Regulating the Internet: is it even a good idea?

19 min read

Georgia Iacovou

04 Sep 2019

What do I even mean by ‘regulation’?

First of all, let’s get one thing straight: the internet is amazing. If you’ve forgotten why it’s amazing, simply read this very comprehensive love letter and you will once again understand the infinite, wondrous treasure-trove that is our internet.

But, through decades of growth and abuse, many bad actors have developed some gross standards, resulting in dark design patterns and questionable practices. So, should we be regulating it, and what does it mean to even do that? Regulation comes in all shapes and sizes — good, bad, silly, pointless, etc. To name a few:

📣 Regulating what we can say: this could take shape as content moderation on social media platforms. Someone would decide what you can and can’t say. But who would that be? The platform itself, or some other organisation?

🌊 Regulating what happens to the data we produce: this is what things like the GDPR does (or is meant to do). So yes, we already have some form of internet regulation in place… but is it even working?

🔎 Regulating what we can see: on a small scale, that would be your internet service provider blocking certain websites. E.g. having a parental filter on. On a large scale that would be your government deciding what the entire country can and cannot see. E.g (you may have guessed) China.

I’m going to take an overview of these three areas: how they’ve been tackled so far, how they are connected, and where they could take us in the future.

1. How do we regulate what we’re allowed to say online?

Just as the love letter stipulates, the internet is a free open space full of cheery and enthusiastic people itching to find yet another niche community to be part of. What people routinely forget is that while it may seem like it’s own world, it is actually part of the real world that we live in with our physical bodies.

In the real world, you can find communities, and technically say and do what you want. This is exactly what Alex Jones — raging internet provocateur — did on his Infowars Youtube channel when he consistently and furiously denied that the Sandy Hook school shooting even happened.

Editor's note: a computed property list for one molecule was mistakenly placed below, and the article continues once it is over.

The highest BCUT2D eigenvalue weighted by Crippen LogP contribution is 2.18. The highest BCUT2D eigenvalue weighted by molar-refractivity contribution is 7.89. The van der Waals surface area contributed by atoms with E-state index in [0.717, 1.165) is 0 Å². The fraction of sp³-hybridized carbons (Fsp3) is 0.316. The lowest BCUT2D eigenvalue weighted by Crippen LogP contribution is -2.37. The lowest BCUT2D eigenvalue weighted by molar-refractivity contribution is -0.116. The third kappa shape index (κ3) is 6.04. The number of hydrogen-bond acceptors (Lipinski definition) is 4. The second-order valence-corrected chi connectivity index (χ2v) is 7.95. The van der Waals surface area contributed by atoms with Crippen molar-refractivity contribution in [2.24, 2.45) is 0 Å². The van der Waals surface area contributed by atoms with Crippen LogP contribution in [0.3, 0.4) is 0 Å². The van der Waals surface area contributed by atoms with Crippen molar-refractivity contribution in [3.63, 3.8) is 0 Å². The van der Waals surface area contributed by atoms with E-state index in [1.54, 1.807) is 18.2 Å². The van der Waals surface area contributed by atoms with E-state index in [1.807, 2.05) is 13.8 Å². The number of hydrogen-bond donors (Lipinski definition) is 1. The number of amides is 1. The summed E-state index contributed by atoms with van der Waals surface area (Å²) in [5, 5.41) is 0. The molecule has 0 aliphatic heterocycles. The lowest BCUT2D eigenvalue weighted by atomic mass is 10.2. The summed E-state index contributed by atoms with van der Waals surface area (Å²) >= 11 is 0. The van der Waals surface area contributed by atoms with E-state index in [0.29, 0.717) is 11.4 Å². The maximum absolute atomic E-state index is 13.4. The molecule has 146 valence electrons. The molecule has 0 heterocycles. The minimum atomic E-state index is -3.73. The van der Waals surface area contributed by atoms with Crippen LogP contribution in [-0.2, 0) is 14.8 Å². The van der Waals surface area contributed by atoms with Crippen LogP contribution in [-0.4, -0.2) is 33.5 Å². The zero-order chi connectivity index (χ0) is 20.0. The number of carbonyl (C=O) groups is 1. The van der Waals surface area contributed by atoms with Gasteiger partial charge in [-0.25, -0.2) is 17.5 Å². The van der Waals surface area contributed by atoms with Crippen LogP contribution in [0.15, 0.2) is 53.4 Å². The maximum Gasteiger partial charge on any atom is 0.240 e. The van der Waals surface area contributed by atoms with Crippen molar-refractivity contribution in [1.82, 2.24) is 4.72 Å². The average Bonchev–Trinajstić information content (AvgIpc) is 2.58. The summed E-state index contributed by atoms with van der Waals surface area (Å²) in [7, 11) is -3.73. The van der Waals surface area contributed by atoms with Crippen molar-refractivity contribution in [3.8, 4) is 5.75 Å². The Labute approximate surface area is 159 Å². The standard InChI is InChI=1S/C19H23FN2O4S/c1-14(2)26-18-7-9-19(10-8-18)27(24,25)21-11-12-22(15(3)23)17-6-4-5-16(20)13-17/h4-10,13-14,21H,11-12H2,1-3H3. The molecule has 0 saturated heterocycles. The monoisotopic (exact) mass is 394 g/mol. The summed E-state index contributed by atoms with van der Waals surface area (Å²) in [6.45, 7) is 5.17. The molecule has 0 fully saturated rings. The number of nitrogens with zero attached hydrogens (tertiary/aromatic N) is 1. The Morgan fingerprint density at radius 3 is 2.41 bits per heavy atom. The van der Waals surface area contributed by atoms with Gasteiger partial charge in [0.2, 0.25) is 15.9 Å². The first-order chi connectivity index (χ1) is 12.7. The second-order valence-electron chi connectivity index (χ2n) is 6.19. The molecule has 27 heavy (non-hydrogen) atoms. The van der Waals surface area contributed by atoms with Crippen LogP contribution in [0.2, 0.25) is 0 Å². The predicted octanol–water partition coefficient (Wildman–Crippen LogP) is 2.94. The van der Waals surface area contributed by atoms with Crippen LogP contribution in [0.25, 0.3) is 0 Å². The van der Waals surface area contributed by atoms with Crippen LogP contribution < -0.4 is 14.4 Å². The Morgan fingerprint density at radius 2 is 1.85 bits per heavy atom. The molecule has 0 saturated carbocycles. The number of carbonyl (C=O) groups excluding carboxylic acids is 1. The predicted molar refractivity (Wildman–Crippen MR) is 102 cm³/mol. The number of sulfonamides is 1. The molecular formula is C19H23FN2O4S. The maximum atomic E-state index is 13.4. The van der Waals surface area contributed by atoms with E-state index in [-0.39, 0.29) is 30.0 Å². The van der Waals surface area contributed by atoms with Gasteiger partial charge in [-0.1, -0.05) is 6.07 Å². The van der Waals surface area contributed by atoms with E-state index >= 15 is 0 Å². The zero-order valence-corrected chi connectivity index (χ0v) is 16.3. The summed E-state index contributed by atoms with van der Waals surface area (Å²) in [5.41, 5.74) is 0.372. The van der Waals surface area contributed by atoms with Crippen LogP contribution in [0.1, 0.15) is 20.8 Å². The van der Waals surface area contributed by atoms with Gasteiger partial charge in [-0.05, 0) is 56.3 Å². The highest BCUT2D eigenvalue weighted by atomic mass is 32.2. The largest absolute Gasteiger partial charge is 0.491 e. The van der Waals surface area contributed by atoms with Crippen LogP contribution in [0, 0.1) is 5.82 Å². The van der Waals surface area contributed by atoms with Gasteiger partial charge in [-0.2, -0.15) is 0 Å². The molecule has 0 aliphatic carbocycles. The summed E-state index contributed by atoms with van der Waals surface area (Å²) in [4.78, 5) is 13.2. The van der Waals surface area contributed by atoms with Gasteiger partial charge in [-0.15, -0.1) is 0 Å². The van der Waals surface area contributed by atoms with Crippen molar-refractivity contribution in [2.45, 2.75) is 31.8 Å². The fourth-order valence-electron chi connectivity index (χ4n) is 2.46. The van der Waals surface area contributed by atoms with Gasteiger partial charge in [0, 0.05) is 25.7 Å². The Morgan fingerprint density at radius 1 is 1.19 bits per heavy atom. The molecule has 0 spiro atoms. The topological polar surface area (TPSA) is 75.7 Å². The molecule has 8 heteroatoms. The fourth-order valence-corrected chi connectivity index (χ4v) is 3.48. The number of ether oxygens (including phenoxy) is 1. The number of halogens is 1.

The result: the parents of victims were sent death threats from Alex Jones fans. Why was Alex Jones allowed to do this? He’s not — no one is allowed to do this. People were engaging in morally reprehensible and unlawful activity long before the internet came along; the internet is just a new space in which you can do those things.

The internet is just a new space in which you can do morally reprehensible and unlawful things.

There’s a blanket solution, and so far, it’s been to simply ban people like Alex Jones from using their platform, which in this case was Youtube. Twitter and Facebook did the same. Essentially what they were saying was, ‘if you’re going to use our platform to say hateful things, we won’t let you use it at all’. So each platform can decide how to regulate themselves. But is this enough? I don’t know… I guess 4chan wouldn’t exist without this model, so make of that what you will.

a diagram showing that the real world and the internet are the same A Venn diagram with full overlap…

Sure, Alex Jones may be gross but the internet can still be excellent — don’t make me get that love letter out again. Where else would a you be able to engage a community of people in an energetic discussion about imperial measurements? Nowhere, you need the internet for that. So is this a failing of the internet, or a failing of how we humans are choosing to use it?

This how and why the Sri Lankan government somehow missed the point when they effectively ‘turned off’ social media during the church bombings earlier this year. This was in the name of ensuring no more violence occurred. A slightly mindless blanket approach because if people want to do more violence, they will find a way without social media. What’s more, the block left victims unable to contact their loved ones.

screenshot of Slack A dev here at Metomic in response to the UK’s white paper proposing regulation of social media

In April, the UK government perked up about this issue and released a white paper proposing some ideas on how to staunch the flow of hate speech and bullying online. But are governments even equipped with enough knowledge or resources on this to even begin tackling such an issue? And next to big tech, do they even have power to do anything about it?

So right now the internet is a space where you are — technically — allowed to do and say anything. Just like how you are — technically — allowed to smash up someones car with a baseball bat. The only difference is, there is concrete process on how to punish you if you choose to smash up a car.